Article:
Have you ever been in a relationship with someone who, over time, forgot the little things that mattered? And, when you purposefully address that he or she doesn’t take you out anymore, that person careens, full-blown, so hard into the other direction that it’s almost too obvious how far they want to address their failures?
Google, the world’s most popular Internet search engine, has been given an extra two weeks to counter European Union charges of abusing its market power in a dozen EU countries and stave off a possible billion-euro fine.
The British Ambassador in Quito has said there will be a formal protest submitted to the Ecuadorian Government over its decision to harbor WikiLeaks founder Julian Assange in its embassy in London. Assange has been holed up in the embassy since 2012, where he has been avoiding extradition to Sweden over sexual assault allegations dating from 2010, fearing he might be extradited to America and have to face trial over WikiLeak’s releasing of confidential documents. The Swedish case has been formally dropped now as it ran out of time to bring the charges forward, but he could still be facing…
Swedish prosecutors said Thursday they have dropped three cases of sexual misconduct against WikiLeaks founder Julian Assange because they have expired, but will continue to investigate accusations of rape against him.
Emoji: for when you’re truly at a loss for words.
Tinder freaked out on Twitter last night. We asked PR experts about what they could have been thinking.
Sometimes we forget about the 40-odd–year Cold War between the former Soviet Union and the West.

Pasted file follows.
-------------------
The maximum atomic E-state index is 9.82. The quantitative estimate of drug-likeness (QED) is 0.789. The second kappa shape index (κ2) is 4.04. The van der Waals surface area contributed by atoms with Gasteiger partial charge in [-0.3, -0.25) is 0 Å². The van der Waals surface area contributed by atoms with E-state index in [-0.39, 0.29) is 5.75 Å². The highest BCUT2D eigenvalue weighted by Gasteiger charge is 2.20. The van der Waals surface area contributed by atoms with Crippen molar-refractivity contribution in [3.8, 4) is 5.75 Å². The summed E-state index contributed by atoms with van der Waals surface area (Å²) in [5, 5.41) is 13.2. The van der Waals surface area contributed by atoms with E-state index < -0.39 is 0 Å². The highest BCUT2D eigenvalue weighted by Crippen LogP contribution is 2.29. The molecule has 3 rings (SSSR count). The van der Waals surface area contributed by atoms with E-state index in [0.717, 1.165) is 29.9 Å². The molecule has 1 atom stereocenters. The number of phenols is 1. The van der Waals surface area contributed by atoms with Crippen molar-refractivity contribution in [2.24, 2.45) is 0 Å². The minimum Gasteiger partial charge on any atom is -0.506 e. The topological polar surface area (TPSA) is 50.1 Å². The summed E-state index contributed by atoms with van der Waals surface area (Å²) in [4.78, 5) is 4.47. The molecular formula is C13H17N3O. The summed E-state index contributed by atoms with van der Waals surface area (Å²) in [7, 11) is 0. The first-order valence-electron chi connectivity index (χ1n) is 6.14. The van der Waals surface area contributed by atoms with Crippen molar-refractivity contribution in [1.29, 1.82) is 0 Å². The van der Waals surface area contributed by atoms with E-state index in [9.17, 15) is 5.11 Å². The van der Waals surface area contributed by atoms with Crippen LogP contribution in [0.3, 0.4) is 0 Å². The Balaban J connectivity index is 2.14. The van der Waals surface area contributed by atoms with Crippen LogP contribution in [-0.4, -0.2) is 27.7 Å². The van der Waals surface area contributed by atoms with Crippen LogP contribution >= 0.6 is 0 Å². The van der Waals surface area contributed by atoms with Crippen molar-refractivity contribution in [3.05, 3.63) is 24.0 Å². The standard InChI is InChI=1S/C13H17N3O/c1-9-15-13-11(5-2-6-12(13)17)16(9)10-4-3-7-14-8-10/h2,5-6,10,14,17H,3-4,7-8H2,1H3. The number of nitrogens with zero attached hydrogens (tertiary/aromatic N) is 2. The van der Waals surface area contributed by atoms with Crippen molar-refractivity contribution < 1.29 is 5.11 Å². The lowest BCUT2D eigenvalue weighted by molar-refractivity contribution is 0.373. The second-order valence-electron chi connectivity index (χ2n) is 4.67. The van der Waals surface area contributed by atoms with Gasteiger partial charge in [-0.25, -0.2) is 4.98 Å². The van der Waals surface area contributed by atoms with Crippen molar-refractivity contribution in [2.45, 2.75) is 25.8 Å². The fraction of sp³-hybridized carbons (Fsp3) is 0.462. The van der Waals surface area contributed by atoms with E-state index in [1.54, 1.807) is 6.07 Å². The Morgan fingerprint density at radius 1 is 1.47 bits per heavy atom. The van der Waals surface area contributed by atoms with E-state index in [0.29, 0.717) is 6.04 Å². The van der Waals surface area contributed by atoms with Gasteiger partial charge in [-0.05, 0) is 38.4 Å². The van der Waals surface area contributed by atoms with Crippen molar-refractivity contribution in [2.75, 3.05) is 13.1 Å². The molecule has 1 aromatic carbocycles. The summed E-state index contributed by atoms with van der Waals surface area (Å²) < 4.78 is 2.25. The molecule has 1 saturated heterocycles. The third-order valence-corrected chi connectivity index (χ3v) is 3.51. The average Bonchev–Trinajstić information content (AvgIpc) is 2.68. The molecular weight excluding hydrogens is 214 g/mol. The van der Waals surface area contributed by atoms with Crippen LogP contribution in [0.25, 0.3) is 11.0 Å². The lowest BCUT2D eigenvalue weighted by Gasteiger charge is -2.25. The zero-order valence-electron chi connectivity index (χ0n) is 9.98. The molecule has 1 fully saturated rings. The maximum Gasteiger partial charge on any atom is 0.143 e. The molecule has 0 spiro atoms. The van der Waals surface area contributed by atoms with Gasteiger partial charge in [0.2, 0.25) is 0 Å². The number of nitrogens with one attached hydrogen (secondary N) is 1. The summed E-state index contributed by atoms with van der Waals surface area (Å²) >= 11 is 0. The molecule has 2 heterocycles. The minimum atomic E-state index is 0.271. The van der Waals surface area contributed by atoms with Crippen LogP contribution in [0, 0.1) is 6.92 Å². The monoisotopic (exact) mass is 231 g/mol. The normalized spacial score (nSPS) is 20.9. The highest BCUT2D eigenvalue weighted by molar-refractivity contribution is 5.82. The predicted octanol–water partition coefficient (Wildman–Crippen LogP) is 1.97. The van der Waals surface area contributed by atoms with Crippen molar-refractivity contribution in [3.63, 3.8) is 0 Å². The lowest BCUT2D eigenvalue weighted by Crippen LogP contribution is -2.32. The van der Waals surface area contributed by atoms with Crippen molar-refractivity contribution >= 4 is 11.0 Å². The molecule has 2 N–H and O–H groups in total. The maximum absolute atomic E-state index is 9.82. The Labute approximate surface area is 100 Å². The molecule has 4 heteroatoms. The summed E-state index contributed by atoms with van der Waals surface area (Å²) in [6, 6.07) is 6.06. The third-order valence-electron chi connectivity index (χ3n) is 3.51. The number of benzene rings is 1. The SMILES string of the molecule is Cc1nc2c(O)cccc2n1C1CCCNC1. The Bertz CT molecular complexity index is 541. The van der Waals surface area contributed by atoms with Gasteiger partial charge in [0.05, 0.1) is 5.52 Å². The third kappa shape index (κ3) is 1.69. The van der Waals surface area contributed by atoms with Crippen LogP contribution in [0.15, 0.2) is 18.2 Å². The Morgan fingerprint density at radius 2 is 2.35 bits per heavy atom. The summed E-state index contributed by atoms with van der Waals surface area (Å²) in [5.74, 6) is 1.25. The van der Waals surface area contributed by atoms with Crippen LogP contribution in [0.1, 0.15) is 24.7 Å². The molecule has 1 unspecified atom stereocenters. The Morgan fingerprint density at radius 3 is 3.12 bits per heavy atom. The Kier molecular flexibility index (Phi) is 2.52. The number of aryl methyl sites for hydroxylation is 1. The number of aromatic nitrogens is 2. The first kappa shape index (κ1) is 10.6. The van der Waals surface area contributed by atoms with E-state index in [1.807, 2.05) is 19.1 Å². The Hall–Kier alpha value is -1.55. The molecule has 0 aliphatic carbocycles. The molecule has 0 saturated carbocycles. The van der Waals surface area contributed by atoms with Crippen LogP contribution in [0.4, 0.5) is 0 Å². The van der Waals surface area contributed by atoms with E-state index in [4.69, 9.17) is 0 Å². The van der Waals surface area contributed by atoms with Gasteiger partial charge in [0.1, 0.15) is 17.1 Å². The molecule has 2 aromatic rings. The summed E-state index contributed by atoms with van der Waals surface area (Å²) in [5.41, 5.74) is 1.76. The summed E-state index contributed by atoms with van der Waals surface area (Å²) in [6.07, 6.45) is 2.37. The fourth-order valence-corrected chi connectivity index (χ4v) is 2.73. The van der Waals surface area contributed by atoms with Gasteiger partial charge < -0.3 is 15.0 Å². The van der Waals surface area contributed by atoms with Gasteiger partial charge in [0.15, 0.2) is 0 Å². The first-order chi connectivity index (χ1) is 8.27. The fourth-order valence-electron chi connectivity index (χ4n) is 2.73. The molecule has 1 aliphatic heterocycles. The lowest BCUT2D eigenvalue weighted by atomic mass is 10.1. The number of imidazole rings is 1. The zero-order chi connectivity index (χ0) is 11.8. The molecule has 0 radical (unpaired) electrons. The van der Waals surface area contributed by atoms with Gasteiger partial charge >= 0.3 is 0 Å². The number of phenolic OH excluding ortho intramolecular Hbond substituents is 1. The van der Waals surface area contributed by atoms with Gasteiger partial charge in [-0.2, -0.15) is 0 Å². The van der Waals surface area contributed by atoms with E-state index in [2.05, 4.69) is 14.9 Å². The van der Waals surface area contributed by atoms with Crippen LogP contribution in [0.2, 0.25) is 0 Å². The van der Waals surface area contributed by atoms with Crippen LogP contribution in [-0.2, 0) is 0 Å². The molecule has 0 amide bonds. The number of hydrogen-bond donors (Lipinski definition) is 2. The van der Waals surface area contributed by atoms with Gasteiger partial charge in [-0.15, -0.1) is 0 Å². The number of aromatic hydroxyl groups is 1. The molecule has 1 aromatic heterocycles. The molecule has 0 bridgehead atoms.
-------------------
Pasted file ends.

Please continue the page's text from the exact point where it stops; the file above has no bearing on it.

The typical life cycle of any breaking news about a public figure goes like this: the internet flips out, discusses it on Twitter or Facebook, the news shoots up to the top of Reddit or Hacker News and a portion of the Web goes on Wikipedia to update the developing story. Such was the case when it was announced that Sundar Pichai would be taking the role of Google CEO. But it wasn’t his job change that got Wikipedians in an editing frenzy – it was his alma mater. As the seventh largest country in the world, India’s got quite the…
In our modern age of Tinder, OkCupid and Match.com, we’re used to the idea that algorithms can help us find love. But while the algorithms may have improved as the market for online dating has expanded, the inputs — the questions these computer matchmakers ask dating hopefuls — haven’t changed much since the 1960s, when Compatibility Research Inc. launched the first computerized dating service.
Yesterday, Manhattan District Attorney Cyrus Vance, Jr. and law enforcement officials from Paris, London, and Madrid published an anti-encryption op-ed in the New York Times—an op-ed that amounts to nothing more than a blatant attempt to use fear mongering to further their anti-privacy, anti-security, and anti-constitutional agenda. They want a backdoor. We want security, privacy, and respect for the Fourth Amendment’s guarantee that we be “secure” in our papers. After all, the Founding Fathers were big users of encryption.
So you’re a busy, probably cynical, cold and calculating executive, but you still want to find love? Allow us to introduce you to the TinderBot
Harvard student Aran Khanna was denied his chance to intern at Facebook after the company learned that one of his creations exposed a critical flaw in its Messenger service, reports Boston.com.